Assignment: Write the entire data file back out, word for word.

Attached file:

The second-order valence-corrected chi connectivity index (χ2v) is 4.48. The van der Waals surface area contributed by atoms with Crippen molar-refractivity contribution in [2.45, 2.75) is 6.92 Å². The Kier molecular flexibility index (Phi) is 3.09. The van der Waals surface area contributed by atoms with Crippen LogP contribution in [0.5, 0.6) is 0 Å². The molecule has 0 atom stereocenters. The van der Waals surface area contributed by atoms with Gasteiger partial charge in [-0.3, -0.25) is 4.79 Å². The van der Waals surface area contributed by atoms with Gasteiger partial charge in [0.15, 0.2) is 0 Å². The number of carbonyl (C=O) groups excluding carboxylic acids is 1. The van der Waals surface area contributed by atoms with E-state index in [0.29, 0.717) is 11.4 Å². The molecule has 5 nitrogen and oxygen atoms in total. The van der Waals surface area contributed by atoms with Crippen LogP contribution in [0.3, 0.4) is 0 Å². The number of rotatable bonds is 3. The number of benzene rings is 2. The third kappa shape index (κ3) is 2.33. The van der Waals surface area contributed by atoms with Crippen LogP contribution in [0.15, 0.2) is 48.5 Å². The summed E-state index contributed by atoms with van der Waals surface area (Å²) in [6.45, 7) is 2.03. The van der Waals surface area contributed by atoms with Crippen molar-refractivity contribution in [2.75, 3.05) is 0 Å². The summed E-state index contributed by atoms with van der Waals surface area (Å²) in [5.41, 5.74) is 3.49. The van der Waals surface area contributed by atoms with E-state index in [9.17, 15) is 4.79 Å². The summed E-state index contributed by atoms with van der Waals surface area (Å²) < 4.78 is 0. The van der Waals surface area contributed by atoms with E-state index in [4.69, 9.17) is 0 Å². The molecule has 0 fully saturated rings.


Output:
The second-order valence-corrected chi connectivity index (χ2v) is 4.48. The van der Waals surface area contributed by atoms with Crippen molar-refractivity contribution in [2.45, 2.75) is 6.92 Å². The Kier molecular flexibility index (Phi) is 3.09. The van der Waals surface area contributed by atoms with Crippen LogP contribution in [0.5, 0.6) is 0 Å². The molecule has 0 atom stereocenters. The van der Waals surface area contributed by atoms with Gasteiger partial charge in [-0.3, -0.25) is 4.79 Å². The van der Waals surface area contributed by atoms with Gasteiger partial charge in [0.15, 0.2) is 0 Å². The number of carbonyl (C=O) groups excluding carboxylic acids is 1. The van der Waals surface area contributed by atoms with E-state index in [0.29, 0.717) is 11.4 Å². The molecule has 5 nitrogen and oxygen atoms in total. The van der Waals surface area contributed by atoms with Crippen LogP contribution in [0.3, 0.4) is 0 Å². The number of rotatable bonds is 3. The number of benzene rings is 2. The third kappa shape index (κ3) is 2.33. The van der Waals surface area contributed by atoms with Crippen LogP contribution in [0.15, 0.2) is 48.5 Å². The summed E-state index contributed by atoms with van der Waals surface area (Å²) in [6.45, 7) is 2.03. The van der Waals surface area contributed by atoms with Crippen molar-refractivity contribution in [2.75, 3.05) is 0 Å². The summed E-state index contributed by atoms with van der Waals surface area (Å²) in [5.41, 5.74) is 3.49. The van der Waals surface area contributed by atoms with E-state index in [9.17, 15) is 4.79 Å². The summed E-state index contributed by atoms with van der Waals surface area (Å²) < 4.78 is 0. The van der Waals surface area contributed by atoms with E-state index in [4.69, 9.17) is 0 Å². The molecule has 0 fully saturated rings.